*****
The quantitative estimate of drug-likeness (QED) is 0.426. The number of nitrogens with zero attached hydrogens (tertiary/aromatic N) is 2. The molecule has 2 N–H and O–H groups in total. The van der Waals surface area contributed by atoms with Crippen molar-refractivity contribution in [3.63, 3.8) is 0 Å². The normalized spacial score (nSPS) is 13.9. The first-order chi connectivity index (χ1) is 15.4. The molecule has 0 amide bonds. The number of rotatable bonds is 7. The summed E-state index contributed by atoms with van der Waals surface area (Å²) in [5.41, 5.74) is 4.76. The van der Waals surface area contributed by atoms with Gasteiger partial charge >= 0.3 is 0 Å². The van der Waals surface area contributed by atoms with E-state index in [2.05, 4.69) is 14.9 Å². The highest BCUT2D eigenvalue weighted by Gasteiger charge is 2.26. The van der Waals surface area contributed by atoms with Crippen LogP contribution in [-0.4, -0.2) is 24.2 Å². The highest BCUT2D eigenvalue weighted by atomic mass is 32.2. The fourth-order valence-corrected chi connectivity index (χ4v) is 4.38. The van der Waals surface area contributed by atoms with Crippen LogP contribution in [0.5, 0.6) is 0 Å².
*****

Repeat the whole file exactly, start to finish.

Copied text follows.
The quantitative estimate of drug-likeness (QED) is 0.426. The number of nitrogens with zero attached hydrogens (tertiary/aromatic N) is 2. The molecule has 2 N–H and O–H groups in total. The van der Waals surface area contributed by atoms with Crippen molar-refractivity contribution in [3.63, 3.8) is 0 Å². The normalized spacial score (nSPS) is 13.9. The first-order chi connectivity index (χ1) is 15.4. The molecule has 0 amide bonds. The number of rotatable bonds is 7. The summed E-state index contributed by atoms with van der Waals surface area (Å²) in [5.41, 5.74) is 4.76. The van der Waals surface area contributed by atoms with Gasteiger partial charge >= 0.3 is 0 Å². The van der Waals surface area contributed by atoms with E-state index in [2.05, 4.69) is 14.9 Å². The highest BCUT2D eigenvalue weighted by Gasteiger charge is 2.26. The van der Waals surface area contributed by atoms with Crippen LogP contribution in [-0.4, -0.2) is 24.2 Å². The highest BCUT2D eigenvalue weighted by atomic mass is 32.2. The fourth-order valence-corrected chi connectivity index (χ4v) is 4.38. The van der Waals surface area contributed by atoms with Crippen LogP contribution in [0.5, 0.6) is 0 Å².